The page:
Taiwan earthquake kills 5, causes building to partially collapse

A powerful earthquake toppled a 17-storey apartment building in southern Taiwan on Saturday, killing at least five people, including a 10-day-old girl, and triggering frantic efforts to rescue about 35 people feared trapped inside.

At least 155 people injured in quake

A significant earthquake has killed at least three people as the search for survivors continues 1:28

A powerful earthquake toppled a 17-storey apartment building in southern Taiwan on Saturday, killing at least five people, including a 10-day-old girl, and triggering frantic efforts to rescue about 35 people feared trapped inside.

The baby and three of the other dead — a 55-year-old woman and a 50-year-old man — were from an apartment complex where the floors of a tower block pancaked down onto to each other when the 6.4 magnitude tremor hit at around 4 a.m. local time, at the start of a Lunar New Year holiday.

Rescuers mounted hydraulic ladders and a crane to scour the wreckage, plucking 221 survivors to safety so far, with dozens taken to hospital, a fire brigade official said.

Elsewhere in the city of 2 million people, several buildings tilted at alarming angles but a fire department official said rescue efforts were now focused entirely on the apartment block.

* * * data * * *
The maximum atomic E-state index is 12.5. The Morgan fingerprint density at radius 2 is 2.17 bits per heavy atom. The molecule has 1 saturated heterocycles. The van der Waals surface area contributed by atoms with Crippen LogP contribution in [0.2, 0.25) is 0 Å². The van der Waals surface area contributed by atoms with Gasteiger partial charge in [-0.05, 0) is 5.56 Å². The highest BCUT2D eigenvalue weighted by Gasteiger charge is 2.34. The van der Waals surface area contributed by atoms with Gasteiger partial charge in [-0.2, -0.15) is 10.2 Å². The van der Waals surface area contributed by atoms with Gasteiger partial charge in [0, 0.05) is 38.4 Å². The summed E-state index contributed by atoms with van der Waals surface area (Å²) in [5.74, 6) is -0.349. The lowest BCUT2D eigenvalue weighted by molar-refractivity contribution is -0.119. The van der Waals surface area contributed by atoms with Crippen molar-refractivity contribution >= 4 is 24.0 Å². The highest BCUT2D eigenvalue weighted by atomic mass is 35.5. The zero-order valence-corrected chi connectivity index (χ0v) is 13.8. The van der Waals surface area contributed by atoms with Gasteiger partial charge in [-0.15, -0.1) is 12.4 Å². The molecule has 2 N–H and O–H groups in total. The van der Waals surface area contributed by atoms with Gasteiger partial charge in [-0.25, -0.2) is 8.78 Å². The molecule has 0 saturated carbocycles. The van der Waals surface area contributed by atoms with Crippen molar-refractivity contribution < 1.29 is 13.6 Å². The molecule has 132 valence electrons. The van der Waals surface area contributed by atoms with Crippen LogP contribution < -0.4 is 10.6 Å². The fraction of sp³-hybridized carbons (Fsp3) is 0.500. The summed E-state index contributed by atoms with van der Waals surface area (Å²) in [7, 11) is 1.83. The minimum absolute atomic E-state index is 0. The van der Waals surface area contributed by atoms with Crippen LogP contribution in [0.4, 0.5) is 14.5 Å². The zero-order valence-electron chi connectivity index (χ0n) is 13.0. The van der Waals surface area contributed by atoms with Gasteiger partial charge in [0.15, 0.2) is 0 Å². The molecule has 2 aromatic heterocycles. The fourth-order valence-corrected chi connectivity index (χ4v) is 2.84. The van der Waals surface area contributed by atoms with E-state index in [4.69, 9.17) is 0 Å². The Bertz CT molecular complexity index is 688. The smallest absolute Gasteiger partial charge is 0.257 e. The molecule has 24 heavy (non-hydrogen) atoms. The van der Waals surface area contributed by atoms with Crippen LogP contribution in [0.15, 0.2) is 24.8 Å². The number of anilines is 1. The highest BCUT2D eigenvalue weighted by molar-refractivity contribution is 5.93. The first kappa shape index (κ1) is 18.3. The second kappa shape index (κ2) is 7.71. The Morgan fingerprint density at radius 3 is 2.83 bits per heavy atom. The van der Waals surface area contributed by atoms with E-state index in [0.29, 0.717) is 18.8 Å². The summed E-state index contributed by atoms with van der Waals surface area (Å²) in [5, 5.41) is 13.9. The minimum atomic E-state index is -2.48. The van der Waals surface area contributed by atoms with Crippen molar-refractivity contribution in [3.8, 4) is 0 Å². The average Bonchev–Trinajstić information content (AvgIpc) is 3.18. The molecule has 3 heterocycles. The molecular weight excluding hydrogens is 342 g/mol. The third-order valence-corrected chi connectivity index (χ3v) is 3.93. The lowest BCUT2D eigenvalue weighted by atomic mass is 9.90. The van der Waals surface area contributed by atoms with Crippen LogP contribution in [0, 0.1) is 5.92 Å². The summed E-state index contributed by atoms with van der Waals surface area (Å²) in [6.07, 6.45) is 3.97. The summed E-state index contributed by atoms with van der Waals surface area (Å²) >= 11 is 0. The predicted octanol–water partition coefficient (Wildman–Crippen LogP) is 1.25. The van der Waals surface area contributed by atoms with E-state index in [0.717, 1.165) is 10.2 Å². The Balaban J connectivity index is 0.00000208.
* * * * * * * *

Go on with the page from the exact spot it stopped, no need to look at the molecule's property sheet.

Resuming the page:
Taiwan's official news agency said 256 people were believed to have been living in 92 households.

The Taiwan city emergency response centre says 155 have been hospitalized. The news website ET Today is reporting the number has climbed to 318 people hospitalized.

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      "I was watching TV and after a sudden burst of shaking, I heard a boom. I opened my metal door and saw the building opposite fall down," said a 71-year-old neighbour who gave his name as Chang.

      A plumber, he said he fetched some tools and a ladder and prised some window bars open to rescue a woman crying for help.

      "She asked me to go back and rescue her husband, child, but I was afraid of a gas explosion so I didn't go in. At the time there were more people calling for help, but my ladder wasn't long enough so there was no way to save them."

      The magnitude 6.4 quake was centred 43 kilometres southeast of Tainan, at a depth of 23 kilometres, the U.S. Geological Survey said. It struck just before 4 a.m. local time. 

      The quake struck at a depth of 23 kilometres, revised from an initial estimate of 10 kilometres. Shallow quakes can be more devastating than deeper tremors.

      One elderly woman, wrapped in blankets, was strapped to a board and slowly slid down a ramp to the ground as the cries of those still trapped rang out. Rescuers used dogs and acoustic equipment to pick up weaker signs of life among the rubble.

      5 aftershocks

      At least five aftershocks of 3.8-magnitude or more shook Tainan about half an hour after the initial quake, according to Taiwan's Central Weather Bureau.

      Taiwan President Ma Ying-jeou, speaking to reporters in the capital before leaving for the disaster scene, said authorities were not clear on the extent of the damage.